I have been writing about social justice issues for over four years now. When I began, I was a mother of a five-year-old son and an eight-year-old daughter, a wife and stay-at-home mother, a former technical writer and current part-time professor making a fraction of what I used to make. I was also a former girl and young woman with plenty of personal experience with sexism, but none with racism or classism. I hadn’t thought much about being white, aside from the fact that my whiteness made me feel guilty and uncomfortable and I didn’t want to think about it much—and I took being middle-class absolutely for granted. I identified myself as female and heterosexual, and I knew I wanted to be a writer, but mostly I thought of myself as a mother. The identity of mother had been so all-consuming and overwhelming that I’d lost self to it, and I wanted the self back. I’d lived in four states in ten years, had health issues in the last three years, had written five drafts of a novel over a period of six years, and was exhausted. It felt like a time to end—which meant, of course, that it was time to begin.
Sometimes, in debates about sexism or other forms of discrimination—particularly online—people will use a tactic called gaslighting. The term comes from the 1944 movie Gaslight, in which an abusive husband repeatedly dims and brightens the gaslights in their home while telling his wife he has no idea what’s happening, causing her to question her sanity. In an argument or debate, a person using gaslighting will try to make his opponent think her perceptions are skewed or wrong. Gaslighting is not always conscious—it can be used unconsciously as a defensive reaction. However, it can also be used consciously, as a manipulative tactic.
Each week, our nation presents us with opportunities to examine the manifestations of sexism, racism, and other forms of discrimination around us. Journalists write articles, actors and sports figures give interviews, hashtags trend—we share information and debate issues, sometimes with a feminist lens but often without one. Most of the time, our media examines the issues of patriarchy as if they are isolated, as if they arise only from the particular dysfunction of a specific person or small group of people. Rarely do we make connections between a particular issue and patriarchy, or the societal framework that supports and reinforces male domination and female submission.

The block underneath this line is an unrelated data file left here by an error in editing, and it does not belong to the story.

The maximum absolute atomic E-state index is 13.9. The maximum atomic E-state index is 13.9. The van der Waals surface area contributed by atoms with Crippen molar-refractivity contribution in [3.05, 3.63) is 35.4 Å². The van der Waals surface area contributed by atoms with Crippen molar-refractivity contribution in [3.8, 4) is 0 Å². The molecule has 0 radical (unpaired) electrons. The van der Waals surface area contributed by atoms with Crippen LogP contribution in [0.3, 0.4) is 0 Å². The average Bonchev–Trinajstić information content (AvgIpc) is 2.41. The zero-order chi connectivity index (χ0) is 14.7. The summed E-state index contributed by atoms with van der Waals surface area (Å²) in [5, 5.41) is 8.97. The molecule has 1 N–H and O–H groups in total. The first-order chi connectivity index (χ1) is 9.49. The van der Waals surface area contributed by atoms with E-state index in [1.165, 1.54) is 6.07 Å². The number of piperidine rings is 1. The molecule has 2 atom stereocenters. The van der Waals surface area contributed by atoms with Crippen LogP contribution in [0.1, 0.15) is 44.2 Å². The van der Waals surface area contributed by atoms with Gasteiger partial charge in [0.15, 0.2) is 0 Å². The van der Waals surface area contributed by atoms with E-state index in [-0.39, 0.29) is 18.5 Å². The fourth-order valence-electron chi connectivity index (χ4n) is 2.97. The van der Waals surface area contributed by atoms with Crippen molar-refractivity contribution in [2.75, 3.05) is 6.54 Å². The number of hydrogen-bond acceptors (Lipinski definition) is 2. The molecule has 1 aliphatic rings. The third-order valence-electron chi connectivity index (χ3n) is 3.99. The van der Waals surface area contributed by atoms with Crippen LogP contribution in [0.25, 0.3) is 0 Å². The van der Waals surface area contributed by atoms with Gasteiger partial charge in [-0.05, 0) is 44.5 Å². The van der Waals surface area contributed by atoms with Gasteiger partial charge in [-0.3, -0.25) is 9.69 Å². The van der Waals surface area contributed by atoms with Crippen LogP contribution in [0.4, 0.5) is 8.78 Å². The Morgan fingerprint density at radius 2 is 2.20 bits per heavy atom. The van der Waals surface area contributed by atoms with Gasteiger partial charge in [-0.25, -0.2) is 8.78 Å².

American culture has traditionally divided people into two sexual camps: “gay” and “straight.” This division is largely the result of patriarchal masculinity, which relies on homophobia, as well as sexism, to establish the foundation of “real” manhood—a real man is not gay, and he isn’t a woman. Men are expected to prove their manliness by repeatedly proving their heterosexuality. Being “straight” is also portrayed as the norm for women—Betty Friedan’s famous reference to the “lavender menace” summed up homophobia within the women’s movement, and the population at large. Despite patriarchy’s insistence on the clear divisions of a binary sexuality, however, people have always been people—and, as Alfred Kinsey first demonstrated in 1948, sexuality is a continuum.
Today’s post is brought to you by my husband, Dr. David Magill, who teaches literature and gender studies at Longwood University:
A week ago, I delivered an address on Longwood’s campus at the request of the Inter-Fraternity Council and a group of their men who were promoting the “It’s On Us” campaign at Longwood. However, turnout was lower than anticipated by the organizers, and many of my friends wrote me to say that had not heard about the event in time to attend. So I wanted to post the comments here. I have edited my remarks to better fit this space, removing particular phrases that sound better when speaking than writing. But the substance is the same, and I hope sharing it here can help get these ideas to a wider audience.